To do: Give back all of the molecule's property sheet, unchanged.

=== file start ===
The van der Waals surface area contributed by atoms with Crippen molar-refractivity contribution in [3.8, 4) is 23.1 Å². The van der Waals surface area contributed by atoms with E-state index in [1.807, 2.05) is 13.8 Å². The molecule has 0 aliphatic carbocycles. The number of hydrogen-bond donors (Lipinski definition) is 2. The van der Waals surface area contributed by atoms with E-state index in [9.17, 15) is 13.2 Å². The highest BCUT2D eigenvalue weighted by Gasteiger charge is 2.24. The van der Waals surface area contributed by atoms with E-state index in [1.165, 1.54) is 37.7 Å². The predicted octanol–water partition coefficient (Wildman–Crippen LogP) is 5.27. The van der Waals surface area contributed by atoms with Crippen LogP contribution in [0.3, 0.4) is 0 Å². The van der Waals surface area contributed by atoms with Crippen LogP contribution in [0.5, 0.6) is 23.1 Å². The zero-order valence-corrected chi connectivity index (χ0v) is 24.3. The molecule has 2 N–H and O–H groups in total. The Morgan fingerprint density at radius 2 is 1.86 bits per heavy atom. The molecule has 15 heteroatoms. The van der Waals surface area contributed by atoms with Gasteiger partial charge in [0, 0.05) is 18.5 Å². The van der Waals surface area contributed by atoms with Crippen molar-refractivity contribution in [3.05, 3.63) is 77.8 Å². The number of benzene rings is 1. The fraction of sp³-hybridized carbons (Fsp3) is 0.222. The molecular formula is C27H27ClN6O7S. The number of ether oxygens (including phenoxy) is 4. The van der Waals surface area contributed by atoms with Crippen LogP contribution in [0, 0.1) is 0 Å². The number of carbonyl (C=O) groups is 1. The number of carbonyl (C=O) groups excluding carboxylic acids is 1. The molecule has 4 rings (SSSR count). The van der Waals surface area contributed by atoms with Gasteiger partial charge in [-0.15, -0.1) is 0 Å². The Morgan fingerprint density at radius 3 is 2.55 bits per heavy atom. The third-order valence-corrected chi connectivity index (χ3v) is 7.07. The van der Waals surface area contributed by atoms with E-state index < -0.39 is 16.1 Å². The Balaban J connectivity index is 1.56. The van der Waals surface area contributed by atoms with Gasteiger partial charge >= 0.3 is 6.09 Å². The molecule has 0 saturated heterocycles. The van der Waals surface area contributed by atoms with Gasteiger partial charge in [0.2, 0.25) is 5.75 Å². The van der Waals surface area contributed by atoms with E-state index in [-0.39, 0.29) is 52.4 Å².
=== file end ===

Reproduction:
The van der Waals surface area contributed by atoms with Crippen molar-refractivity contribution in [3.8, 4) is 23.1 Å². The van der Waals surface area contributed by atoms with E-state index in [1.807, 2.05) is 13.8 Å². The molecule has 0 aliphatic carbocycles. The number of hydrogen-bond donors (Lipinski definition) is 2. The van der Waals surface area contributed by atoms with E-state index in [9.17, 15) is 13.2 Å². The highest BCUT2D eigenvalue weighted by Gasteiger charge is 2.24. The van der Waals surface area contributed by atoms with E-state index in [1.165, 1.54) is 37.7 Å². The predicted octanol–water partition coefficient (Wildman–Crippen LogP) is 5.27. The van der Waals surface area contributed by atoms with Crippen LogP contribution in [0.3, 0.4) is 0 Å². The van der Waals surface area contributed by atoms with Crippen LogP contribution in [0.5, 0.6) is 23.1 Å². The zero-order valence-corrected chi connectivity index (χ0v) is 24.3. The molecule has 2 N–H and O–H groups in total. The Morgan fingerprint density at radius 2 is 1.86 bits per heavy atom. The molecule has 15 heteroatoms. The van der Waals surface area contributed by atoms with Gasteiger partial charge in [0, 0.05) is 18.5 Å². The van der Waals surface area contributed by atoms with Crippen molar-refractivity contribution in [3.05, 3.63) is 77.8 Å². The number of benzene rings is 1. The fraction of sp³-hybridized carbons (Fsp3) is 0.222. The molecular formula is C27H27ClN6O7S. The number of ether oxygens (including phenoxy) is 4. The van der Waals surface area contributed by atoms with Crippen LogP contribution in [0, 0.1) is 0 Å². The number of carbonyl (C=O) groups is 1. The number of carbonyl (C=O) groups excluding carboxylic acids is 1. The molecule has 4 rings (SSSR count). The van der Waals surface area contributed by atoms with Gasteiger partial charge in [-0.15, -0.1) is 0 Å². The Morgan fingerprint density at radius 3 is 2.55 bits per heavy atom. The third-order valence-corrected chi connectivity index (χ3v) is 7.07. The van der Waals surface area contributed by atoms with E-state index < -0.39 is 16.1 Å². The Balaban J connectivity index is 1.56. The van der Waals surface area contributed by atoms with Gasteiger partial charge >= 0.3 is 6.09 Å². The molecule has 0 saturated heterocycles. The van der Waals surface area contributed by atoms with Gasteiger partial charge in [0.2, 0.25) is 5.75 Å². The van der Waals surface area contributed by atoms with E-state index in [-0.39, 0.29) is 52.4 Å².